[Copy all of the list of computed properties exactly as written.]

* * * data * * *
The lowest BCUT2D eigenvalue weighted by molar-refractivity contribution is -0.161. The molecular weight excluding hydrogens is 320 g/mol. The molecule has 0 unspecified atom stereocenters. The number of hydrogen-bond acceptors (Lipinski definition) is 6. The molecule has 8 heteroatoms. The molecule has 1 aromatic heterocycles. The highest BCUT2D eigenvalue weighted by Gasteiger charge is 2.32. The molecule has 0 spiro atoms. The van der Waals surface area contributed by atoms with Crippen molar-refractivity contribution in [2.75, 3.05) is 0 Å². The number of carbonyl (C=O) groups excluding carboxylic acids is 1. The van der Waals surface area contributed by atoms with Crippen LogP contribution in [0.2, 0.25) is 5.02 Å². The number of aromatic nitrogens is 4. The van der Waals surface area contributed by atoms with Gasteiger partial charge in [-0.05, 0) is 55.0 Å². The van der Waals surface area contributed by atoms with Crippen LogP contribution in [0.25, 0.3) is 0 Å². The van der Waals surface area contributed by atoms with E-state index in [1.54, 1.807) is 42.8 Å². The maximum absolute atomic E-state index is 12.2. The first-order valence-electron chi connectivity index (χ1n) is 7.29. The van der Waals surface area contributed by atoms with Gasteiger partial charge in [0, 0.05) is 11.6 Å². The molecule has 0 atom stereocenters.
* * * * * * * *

The lowest BCUT2D eigenvalue weighted by molar-refractivity contribution is -0.161. The molecular weight excluding hydrogens is 320 g/mol. The molecule has 0 unspecified atom stereocenters. The number of hydrogen-bond acceptors (Lipinski definition) is 6. The molecule has 8 heteroatoms. The molecule has 1 aromatic heterocycles. The highest BCUT2D eigenvalue weighted by Gasteiger charge is 2.32. The molecule has 0 spiro atoms. The van der Waals surface area contributed by atoms with Crippen molar-refractivity contribution in [2.75, 3.05) is 0 Å². The number of carbonyl (C=O) groups excluding carboxylic acids is 1. The van der Waals surface area contributed by atoms with Crippen LogP contribution in [0.2, 0.25) is 5.02 Å². The number of aromatic nitrogens is 4. The van der Waals surface area contributed by atoms with Gasteiger partial charge in [-0.05, 0) is 55.0 Å². The van der Waals surface area contributed by atoms with Crippen LogP contribution in [0.25, 0.3) is 0 Å². The van der Waals surface area contributed by atoms with E-state index in [1.54, 1.807) is 42.8 Å². The maximum absolute atomic E-state index is 12.2. The first-order valence-electron chi connectivity index (χ1n) is 7.29. The van der Waals surface area contributed by atoms with Gasteiger partial charge in [0, 0.05) is 11.6 Å². The molecule has 0 atom stereocenters.